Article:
Electric Vehicles and Related Tech

Road Electric Vehicles (EVs) include a large range of vehicles from electric two – wheelers, three – wheelers (rickshaws), cars and electric buses.

In addition, plug – in electric vehicles can be classified into two types: battery electric vehicles (BEVs), and plug – in hybrid electric vehicles (PHEVs). BEVs have an electric motor in place of combustion engine and use electricity from the grid stored in batteries. Plug – in hybrid electric vehicles (PHEV) use batteries to power an electric motor and liquid fuel such as gasoline or diesel to power an internal combustion engine or other propulsion source.

EVs can go beyond the above mentioned technology based classification, and can be classified on the basis of their attributes such as charging time, driving range, and the maximum load it can carry. Of these attributes, the two most important characteristics of an electric vehicle of concern to the consumer are:

Driving range (i.e. the maximum distance an EV can run when fully charged)
Charging time of batteries (i.e. the time required to fully charge the battery) and Charging time depends on the input power characteristics (i.e. input voltage and current), battery type and battery capacity.

Battery in EV

The choice of batteries depends on the energy density, weight and costs. Electric cycles and low range mopeds have simple battery units while electric cars deploy a large number of batteries. Traditionally, most electric vehicles have used lead – acid batteries due to their mature technology, easy availability and low cost. However, since the 1990s battery technologies have evolved significantly and several new types of batteries have been developed. More recently, batteries using combinations of lithium ion and its variations are gaining widespread acceptance due to better efficiency, reduced weight, lower charging time, better power output, longer lifetime, and reduced environmental implications from battery disposal.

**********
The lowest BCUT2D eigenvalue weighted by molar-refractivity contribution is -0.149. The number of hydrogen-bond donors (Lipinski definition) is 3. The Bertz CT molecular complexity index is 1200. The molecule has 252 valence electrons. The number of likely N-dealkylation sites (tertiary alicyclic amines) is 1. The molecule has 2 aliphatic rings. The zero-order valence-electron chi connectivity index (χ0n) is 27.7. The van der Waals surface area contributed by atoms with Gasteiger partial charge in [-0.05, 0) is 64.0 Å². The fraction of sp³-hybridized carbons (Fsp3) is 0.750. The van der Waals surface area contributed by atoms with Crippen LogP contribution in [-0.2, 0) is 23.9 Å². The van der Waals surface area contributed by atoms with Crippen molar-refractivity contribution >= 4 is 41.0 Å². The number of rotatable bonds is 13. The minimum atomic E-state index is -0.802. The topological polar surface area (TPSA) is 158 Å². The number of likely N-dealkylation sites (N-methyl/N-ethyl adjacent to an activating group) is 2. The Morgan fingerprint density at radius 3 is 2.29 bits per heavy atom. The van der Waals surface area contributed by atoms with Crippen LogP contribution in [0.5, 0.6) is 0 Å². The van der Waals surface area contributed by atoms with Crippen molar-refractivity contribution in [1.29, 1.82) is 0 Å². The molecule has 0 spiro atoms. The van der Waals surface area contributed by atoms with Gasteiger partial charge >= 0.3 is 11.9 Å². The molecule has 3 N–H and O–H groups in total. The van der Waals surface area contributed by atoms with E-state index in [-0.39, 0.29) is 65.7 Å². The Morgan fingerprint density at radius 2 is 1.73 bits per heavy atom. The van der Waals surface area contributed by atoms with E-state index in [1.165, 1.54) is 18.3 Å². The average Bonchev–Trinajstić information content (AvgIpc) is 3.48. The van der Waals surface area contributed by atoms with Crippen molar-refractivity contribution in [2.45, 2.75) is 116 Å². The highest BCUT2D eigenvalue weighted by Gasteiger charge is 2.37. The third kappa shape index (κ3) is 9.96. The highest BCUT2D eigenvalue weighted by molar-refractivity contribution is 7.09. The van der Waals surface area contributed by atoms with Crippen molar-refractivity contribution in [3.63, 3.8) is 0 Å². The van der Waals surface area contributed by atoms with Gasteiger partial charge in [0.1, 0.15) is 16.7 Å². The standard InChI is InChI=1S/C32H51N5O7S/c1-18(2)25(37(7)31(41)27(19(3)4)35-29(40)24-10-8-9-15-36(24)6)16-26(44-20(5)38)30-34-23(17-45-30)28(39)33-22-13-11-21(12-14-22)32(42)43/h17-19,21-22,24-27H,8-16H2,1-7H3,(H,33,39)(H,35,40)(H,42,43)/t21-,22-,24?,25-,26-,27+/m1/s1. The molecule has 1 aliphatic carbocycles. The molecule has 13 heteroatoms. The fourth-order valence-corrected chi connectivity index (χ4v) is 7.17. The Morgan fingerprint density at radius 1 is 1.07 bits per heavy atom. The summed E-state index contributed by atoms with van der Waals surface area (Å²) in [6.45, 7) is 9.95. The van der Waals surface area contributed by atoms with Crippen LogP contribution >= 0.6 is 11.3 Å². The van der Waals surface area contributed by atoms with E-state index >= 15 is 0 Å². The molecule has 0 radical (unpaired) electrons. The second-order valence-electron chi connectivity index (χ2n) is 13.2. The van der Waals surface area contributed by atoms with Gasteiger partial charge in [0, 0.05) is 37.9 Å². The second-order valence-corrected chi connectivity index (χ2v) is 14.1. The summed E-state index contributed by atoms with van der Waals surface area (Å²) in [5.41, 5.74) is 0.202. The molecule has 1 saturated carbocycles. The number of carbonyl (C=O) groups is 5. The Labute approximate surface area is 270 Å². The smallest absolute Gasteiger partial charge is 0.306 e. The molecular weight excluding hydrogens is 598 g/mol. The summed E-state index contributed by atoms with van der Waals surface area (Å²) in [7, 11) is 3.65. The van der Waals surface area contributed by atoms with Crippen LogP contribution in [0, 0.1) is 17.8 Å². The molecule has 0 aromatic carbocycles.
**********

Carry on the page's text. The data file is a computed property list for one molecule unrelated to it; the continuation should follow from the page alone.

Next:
The following four types of batteries are commonly used today in EVs:

Lead Acid
Nickel Cadmium (NiCd)
Nickel Metal Hydride (NiMH)
Lithium – ion (Li- ion) – Lithium – ion batt eries have higher specific energy relative to the other battery types. In the future, technology innovations with Li – ion and other battery technologies are expected to result in batteries with much higher specific energy and lower costs.

Battery Charging

In low power applications the power conditioning which includes the AC to DC conversion, the power control unit which delivers a variable DC voltage to the battery, and various filtering functions are all carried out within the charger and can be implemented at a relatively low cost. The Battery Management System (BMS) is tightly integrated with the battery. It monitors the key battery operating parameters of voltage, current and temperature and controls the charging rate to provide the required constant current / constant voltage (CC/CV) charging profile and it triggers the protection circuits if the battery’s operating limits are exceeded, isolating the battery if needed.
Ecosystem for Electric Vehicles


Testing and certification
Vehicle Servicing
High capital cost and Financing
Electricity quality
Market for electricty storage
Consumer perceptions
Raw Materials for batteries
Efficiencies of batteries
Driving range of EVs
Charging time
Environmental Impacts
Taxation of vehicles and components
Subsidies on fossil fuels
Electricity tariff policies
Charging infrastructure
Smart Grids
Battery recycling
Dedicated lanes for E – 2 Wheelers

Indian EV scenario

National Electric Mobility Mission Plan (NEMMP) 2020

Target of deploying 5 to 7 million electric vehicles in the country by 2020